Rally Estonia director Urmo Aava has thanked Estonian fans for continuing to support the event despite home hero Ott Tänak’s five-minute penalty.
Tänak was ejected from the fight to win the rally before it had even begun after the engine in his Ford Puma Rally1 Hybrid was changed after shakedown on Thursday.
As per the World Rally Championship’s sporting regulations, that gave him a five-minute penalty as the car had already been scrutineered.
Tänak eventually fought back to finish eighth overall, winning six of the first eight stages as he rocketed up the leaderboard.
Aava, himself a former WRC driver with over 50 starts, admitted he feared Tänak’s penalty would put several fans off from attending, even if they had purchased a ticket.
But he is thankful that they continued to support their hero and the event itself.
“As Estonians, of course it was a big disappointment for everybody that before it started it was already lost,” Aava told DirtFish.
“But big thanks to Estonian fans, I see so many flags and I was afraid that a lot of fans would stay at home even if they had a rally pass, but it looks like from the traffic jams they didn’t!
“They are supporting and this is nice to watch, and even they were sharing and looking at Ott when he won a lot of stages on Friday so I think on Thursday it gave a lot of emotions, but nothing to do.”
Tänak himself said that the support he received “has been incredible” while his boss, M-Sport Ford team principal Richard Millener, also wanted to thank the fans for sticking by the team.
“What happened was really disappointing for everybody – nobody more than the team but I also feel really sorry for all of the fans and all of the home fans,” Millener told DirtFish.
“There was a big expectation for us and a huge race, and it started in possibly the most difficult circumstances we could have ever dreamt of and that’s not something we ever wanted to see happen.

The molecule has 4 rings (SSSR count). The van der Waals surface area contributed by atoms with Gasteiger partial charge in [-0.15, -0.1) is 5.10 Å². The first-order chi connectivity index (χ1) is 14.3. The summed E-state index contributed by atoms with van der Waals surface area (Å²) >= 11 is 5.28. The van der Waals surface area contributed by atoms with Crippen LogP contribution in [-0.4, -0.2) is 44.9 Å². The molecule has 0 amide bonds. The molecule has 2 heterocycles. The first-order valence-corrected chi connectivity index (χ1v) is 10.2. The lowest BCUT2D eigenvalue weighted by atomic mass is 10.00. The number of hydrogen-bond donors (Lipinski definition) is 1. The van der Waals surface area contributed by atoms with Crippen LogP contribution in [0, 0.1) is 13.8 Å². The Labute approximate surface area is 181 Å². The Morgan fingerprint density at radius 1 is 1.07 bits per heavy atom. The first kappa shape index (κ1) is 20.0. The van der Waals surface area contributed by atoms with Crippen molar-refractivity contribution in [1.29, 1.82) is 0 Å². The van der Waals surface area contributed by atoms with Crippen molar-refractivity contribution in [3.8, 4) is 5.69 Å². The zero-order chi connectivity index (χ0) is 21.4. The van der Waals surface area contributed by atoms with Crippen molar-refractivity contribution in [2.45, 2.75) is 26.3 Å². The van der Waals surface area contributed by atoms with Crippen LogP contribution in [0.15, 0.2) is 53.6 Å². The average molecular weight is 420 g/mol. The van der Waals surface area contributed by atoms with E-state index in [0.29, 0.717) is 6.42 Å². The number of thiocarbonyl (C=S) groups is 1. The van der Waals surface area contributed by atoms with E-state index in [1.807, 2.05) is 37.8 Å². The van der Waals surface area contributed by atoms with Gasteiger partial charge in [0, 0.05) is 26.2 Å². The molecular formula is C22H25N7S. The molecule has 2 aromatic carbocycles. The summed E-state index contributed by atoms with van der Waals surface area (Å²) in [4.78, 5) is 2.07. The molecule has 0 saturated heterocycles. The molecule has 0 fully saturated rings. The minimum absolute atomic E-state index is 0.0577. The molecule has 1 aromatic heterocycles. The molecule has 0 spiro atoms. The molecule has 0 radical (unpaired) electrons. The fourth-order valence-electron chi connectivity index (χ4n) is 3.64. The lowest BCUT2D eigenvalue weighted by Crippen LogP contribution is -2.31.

“So we apologize to all of them, and I would like to take this chance to personally thank all of the Estonian fans for supporting Ott, Martin and the team over this tricky weekend.”
Aava’s response to jump complaints
Although event winner Kalle Rovanperä made repeated reference to the fact the Estonian stages are his favorite on the calendar, there were some complaints from drivers on Saturday about the nature of the man-made jumps; particularly on the Otepää stage.
Addressing Rovanperä’s praise, Aava called it a “big honor” but then defended the event’s use of artificial jumps.
“I know that some drivers are complaining about these artificial jumps,” Aava said, “but we haven’t built [any more man-made jumps] for two years any more and they have become smoother.
“We want it that if there are different corners there are also different jumps and crests, so you have to choose your speed.
“I understand it is painful, we are considering to do some more work in the future but still I think it is a balance of picking your speed.
“You cannot go flat out everywhere.”